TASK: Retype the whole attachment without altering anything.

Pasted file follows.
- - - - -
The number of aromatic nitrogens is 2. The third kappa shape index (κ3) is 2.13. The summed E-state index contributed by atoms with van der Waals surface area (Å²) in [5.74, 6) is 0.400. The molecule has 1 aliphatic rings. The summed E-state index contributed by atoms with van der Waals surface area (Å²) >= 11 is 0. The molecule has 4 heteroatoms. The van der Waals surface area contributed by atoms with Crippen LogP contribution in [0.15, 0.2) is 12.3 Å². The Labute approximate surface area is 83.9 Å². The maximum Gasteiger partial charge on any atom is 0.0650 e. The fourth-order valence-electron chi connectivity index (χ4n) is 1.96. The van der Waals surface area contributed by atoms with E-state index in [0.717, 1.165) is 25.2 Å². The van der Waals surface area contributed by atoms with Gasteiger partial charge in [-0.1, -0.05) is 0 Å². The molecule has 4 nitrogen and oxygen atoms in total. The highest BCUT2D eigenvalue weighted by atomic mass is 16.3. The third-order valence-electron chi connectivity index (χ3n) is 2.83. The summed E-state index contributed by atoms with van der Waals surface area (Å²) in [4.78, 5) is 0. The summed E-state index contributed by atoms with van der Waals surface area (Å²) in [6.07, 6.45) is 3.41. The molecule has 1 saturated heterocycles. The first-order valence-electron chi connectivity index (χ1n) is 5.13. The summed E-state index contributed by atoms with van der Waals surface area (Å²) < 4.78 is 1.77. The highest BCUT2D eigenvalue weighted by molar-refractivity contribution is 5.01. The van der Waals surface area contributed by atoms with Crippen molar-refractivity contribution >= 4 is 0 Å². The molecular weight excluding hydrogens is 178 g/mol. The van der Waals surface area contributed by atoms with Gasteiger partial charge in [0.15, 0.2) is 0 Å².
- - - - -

The number of aromatic nitrogens is 2. The third kappa shape index (κ3) is 2.13. The summed E-state index contributed by atoms with van der Waals surface area (Å²) in [5.74, 6) is 0.400. The molecule has 1 aliphatic rings. The summed E-state index contributed by atoms with van der Waals surface area (Å²) >= 11 is 0. The molecule has 4 heteroatoms. The van der Waals surface area contributed by atoms with Crippen LogP contribution in [0.15, 0.2) is 12.3 Å². The Labute approximate surface area is 83.9 Å². The maximum Gasteiger partial charge on any atom is 0.0650 e. The fourth-order valence-electron chi connectivity index (χ4n) is 1.96. The van der Waals surface area contributed by atoms with E-state index in [0.717, 1.165) is 25.2 Å². The van der Waals surface area contributed by atoms with Gasteiger partial charge in [-0.1, -0.05) is 0 Å². The molecule has 4 nitrogen and oxygen atoms in total. The highest BCUT2D eigenvalue weighted by atomic mass is 16.3. The third-order valence-electron chi connectivity index (χ3n) is 2.83. The summed E-state index contributed by atoms with van der Waals surface area (Å²) in [4.78, 5) is 0. The summed E-state index contributed by atoms with van der Waals surface area (Å²) in [6.07, 6.45) is 3.41. The molecule has 1 saturated heterocycles. The first-order valence-electron chi connectivity index (χ1n) is 5.13. The summed E-state index contributed by atoms with van der Waals surface area (Å²) < 4.78 is 1.77. The highest BCUT2D eigenvalue weighted by molar-refractivity contribution is 5.01. The van der Waals surface area contributed by atoms with Crippen molar-refractivity contribution >= 4 is 0 Å². The molecular weight excluding hydrogens is 178 g/mol. The van der Waals surface area contributed by atoms with Gasteiger partial charge in [0.15, 0.2) is 0 Å².